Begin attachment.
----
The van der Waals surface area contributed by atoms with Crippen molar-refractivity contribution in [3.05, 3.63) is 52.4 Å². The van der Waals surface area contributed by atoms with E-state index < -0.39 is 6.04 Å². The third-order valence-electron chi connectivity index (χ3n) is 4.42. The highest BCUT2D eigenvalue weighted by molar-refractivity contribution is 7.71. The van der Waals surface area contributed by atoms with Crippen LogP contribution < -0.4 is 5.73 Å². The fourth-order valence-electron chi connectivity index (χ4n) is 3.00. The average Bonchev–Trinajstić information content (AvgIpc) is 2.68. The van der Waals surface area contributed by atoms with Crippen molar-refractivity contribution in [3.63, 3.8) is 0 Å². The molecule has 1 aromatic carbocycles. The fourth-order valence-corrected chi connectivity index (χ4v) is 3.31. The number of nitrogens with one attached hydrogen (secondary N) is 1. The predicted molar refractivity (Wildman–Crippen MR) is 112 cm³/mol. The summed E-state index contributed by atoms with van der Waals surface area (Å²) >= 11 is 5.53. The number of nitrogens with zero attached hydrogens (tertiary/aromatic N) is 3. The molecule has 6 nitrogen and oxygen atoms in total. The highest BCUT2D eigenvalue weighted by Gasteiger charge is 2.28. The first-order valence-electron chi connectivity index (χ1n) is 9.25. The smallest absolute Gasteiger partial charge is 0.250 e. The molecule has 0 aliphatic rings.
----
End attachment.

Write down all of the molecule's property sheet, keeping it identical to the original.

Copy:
The van der Waals surface area contributed by atoms with Crippen molar-refractivity contribution in [3.05, 3.63) is 52.4 Å². The van der Waals surface area contributed by atoms with E-state index < -0.39 is 6.04 Å². The third-order valence-electron chi connectivity index (χ3n) is 4.42. The highest BCUT2D eigenvalue weighted by molar-refractivity contribution is 7.71. The van der Waals surface area contributed by atoms with Crippen LogP contribution < -0.4 is 5.73 Å². The fourth-order valence-electron chi connectivity index (χ4n) is 3.00. The average Bonchev–Trinajstić information content (AvgIpc) is 2.68. The van der Waals surface area contributed by atoms with Crippen molar-refractivity contribution in [3.63, 3.8) is 0 Å². The molecule has 1 aromatic carbocycles. The fourth-order valence-corrected chi connectivity index (χ4v) is 3.31. The number of nitrogens with one attached hydrogen (secondary N) is 1. The predicted molar refractivity (Wildman–Crippen MR) is 112 cm³/mol. The summed E-state index contributed by atoms with van der Waals surface area (Å²) >= 11 is 5.53. The number of nitrogens with zero attached hydrogens (tertiary/aromatic N) is 3. The molecule has 6 nitrogen and oxygen atoms in total. The highest BCUT2D eigenvalue weighted by Gasteiger charge is 2.28. The first-order valence-electron chi connectivity index (χ1n) is 9.25. The smallest absolute Gasteiger partial charge is 0.250 e. The molecule has 0 aliphatic rings.